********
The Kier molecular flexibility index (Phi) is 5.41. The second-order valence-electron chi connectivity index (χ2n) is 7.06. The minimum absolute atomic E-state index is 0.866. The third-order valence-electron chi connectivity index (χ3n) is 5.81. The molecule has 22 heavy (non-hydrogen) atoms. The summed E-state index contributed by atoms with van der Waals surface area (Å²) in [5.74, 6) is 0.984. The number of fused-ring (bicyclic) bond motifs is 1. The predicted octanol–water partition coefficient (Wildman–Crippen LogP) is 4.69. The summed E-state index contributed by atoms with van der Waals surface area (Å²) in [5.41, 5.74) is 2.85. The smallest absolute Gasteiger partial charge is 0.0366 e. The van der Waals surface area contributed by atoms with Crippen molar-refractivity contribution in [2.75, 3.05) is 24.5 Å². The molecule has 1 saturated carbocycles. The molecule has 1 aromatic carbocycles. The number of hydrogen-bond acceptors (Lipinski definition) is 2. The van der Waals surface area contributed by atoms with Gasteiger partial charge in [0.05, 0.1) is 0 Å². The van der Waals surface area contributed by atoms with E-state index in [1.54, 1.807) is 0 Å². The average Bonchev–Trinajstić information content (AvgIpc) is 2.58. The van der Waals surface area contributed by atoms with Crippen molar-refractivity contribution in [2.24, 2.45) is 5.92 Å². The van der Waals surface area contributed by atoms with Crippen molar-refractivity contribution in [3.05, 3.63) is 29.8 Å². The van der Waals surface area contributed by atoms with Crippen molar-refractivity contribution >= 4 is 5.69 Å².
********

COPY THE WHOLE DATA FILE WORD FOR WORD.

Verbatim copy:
The Kier molecular flexibility index (Phi) is 5.41. The second-order valence-electron chi connectivity index (χ2n) is 7.06. The minimum absolute atomic E-state index is 0.866. The third-order valence-electron chi connectivity index (χ3n) is 5.81. The molecule has 22 heavy (non-hydrogen) atoms. The summed E-state index contributed by atoms with van der Waals surface area (Å²) in [5.74, 6) is 0.984. The number of fused-ring (bicyclic) bond motifs is 1. The predicted octanol–water partition coefficient (Wildman–Crippen LogP) is 4.69. The summed E-state index contributed by atoms with van der Waals surface area (Å²) in [5.41, 5.74) is 2.85. The smallest absolute Gasteiger partial charge is 0.0366 e. The van der Waals surface area contributed by atoms with Crippen molar-refractivity contribution in [2.75, 3.05) is 24.5 Å². The molecule has 1 saturated carbocycles. The molecule has 1 aromatic carbocycles. The number of hydrogen-bond acceptors (Lipinski definition) is 2. The van der Waals surface area contributed by atoms with Gasteiger partial charge in [0.05, 0.1) is 0 Å². The van der Waals surface area contributed by atoms with E-state index in [1.54, 1.807) is 0 Å². The average Bonchev–Trinajstić information content (AvgIpc) is 2.58. The van der Waals surface area contributed by atoms with Crippen molar-refractivity contribution in [2.24, 2.45) is 5.92 Å². The van der Waals surface area contributed by atoms with Crippen molar-refractivity contribution in [3.05, 3.63) is 29.8 Å². The van der Waals surface area contributed by atoms with Crippen molar-refractivity contribution >= 4 is 5.69 Å².